Get it? Â Twenty-two murder cases in that given year of 1988 went under the rug, with neither side in this dynamic taking responsibility for the outcome. The police department took credit for the arrests, even though the cases were dumped unceremoniously without even a grand jury indictment. Â And the prosecutor in Baltimore took no responsibility for these cases in assessing his own officeâ€™s performance. By such statistical dishonesties â€“of which this is not the only one, believe me â€” the Baltimore department was able to maintain a clearance rate in the high sixties in that given year and the Stateâ€™s Attorney was able to claim a conviction rate in the low eighties in that same year. Â But of course, the actual chance of anyone going to jail for any length of time for killing anyone in Baltimore in 1988 was just below 40 percent. Whoever said there were lies, damn lies and statistics needs to create a fourth, more extreme category for law enforcement stats.
What this means is that Gregg Bernstein, who ran a savvy campaign claiming that former States Attorney Pat Jessamy â€śfails to fight for and obtain convictions,â€ť now gets to engineer his own conviction rate by cherry-picking the most slam-dunk cases and throwing back the rest, Simon argues.
So the police department looks bad (it used to claim to “clear” 60 percent of Baltimore’s murders) and the prosecutor looks good. And no one notices why.
Simonâ€™s solution is pretty straightforward: Change the way the stats are kept so no one can shirk responsibility. And let the cops arrest people they think they have evidence for, even if the prosecutor doesn’t fully agree. Oh, and this:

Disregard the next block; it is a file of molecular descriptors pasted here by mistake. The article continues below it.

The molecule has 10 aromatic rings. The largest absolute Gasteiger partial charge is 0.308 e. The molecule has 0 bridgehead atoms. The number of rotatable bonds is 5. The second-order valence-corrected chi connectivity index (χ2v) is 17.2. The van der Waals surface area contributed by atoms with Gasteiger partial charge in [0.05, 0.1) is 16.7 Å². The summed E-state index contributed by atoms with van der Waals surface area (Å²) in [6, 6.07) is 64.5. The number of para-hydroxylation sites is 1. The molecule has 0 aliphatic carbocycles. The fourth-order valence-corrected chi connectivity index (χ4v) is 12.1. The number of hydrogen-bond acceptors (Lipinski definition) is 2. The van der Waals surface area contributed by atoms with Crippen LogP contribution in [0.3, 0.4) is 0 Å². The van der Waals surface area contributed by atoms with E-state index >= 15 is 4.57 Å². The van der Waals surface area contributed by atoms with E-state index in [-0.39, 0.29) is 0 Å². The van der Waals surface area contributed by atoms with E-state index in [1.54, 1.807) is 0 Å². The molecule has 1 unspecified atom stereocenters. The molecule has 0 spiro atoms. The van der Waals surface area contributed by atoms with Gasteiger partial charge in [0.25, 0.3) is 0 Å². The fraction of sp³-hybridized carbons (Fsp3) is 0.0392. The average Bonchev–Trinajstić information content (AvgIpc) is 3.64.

To catch this mess when it first starts, you need a staffed newsroom that does this every day, that hears about this change when it happens â€” almost a year ago â€” and writes about it immediately, before 50 or 60 murder defendants go uncharged and about as many cases are quietly shelved.
Read the post. Itâ€™s long, but the manâ€™s a pretty fair writer. Youâ€™ll see why heâ€™s blogging this shit. His description of what happened when he brought all this to Bernstein’s attention is worth the slog.
*Mr. Simon emailed to say I misrepresented badly what he wrote. I’m honored to hear from him, and he’s right to a point, but I think it’s an overstatement. Simon wrote of the Sun‘s previous reporting on this matter: “The Baltimore Sun was able to report at points on the complaints of detectives, some of whom have been frustrated getting cases charged. Â But the fact that the number of murder defendants had been halved by the new policy went unaddressed. Â And the implications of all this â€” as detailed above â€” havenâ€™t been fully reported. Again, The Sun still has some hard-working, committed folk, but they are younger and fewer, and they are spread thin across a civic firmament that is, if anything, even more complicated, more self-aggrandizing, and more entrenched.”
Simon did mention the Sun‘s reporting on the matter. I was incorrect to say that he hadn’t. I do think a link to Fenton’s August 2011 piece would have given credit where it was due and would have enhanced Simon’s blog post.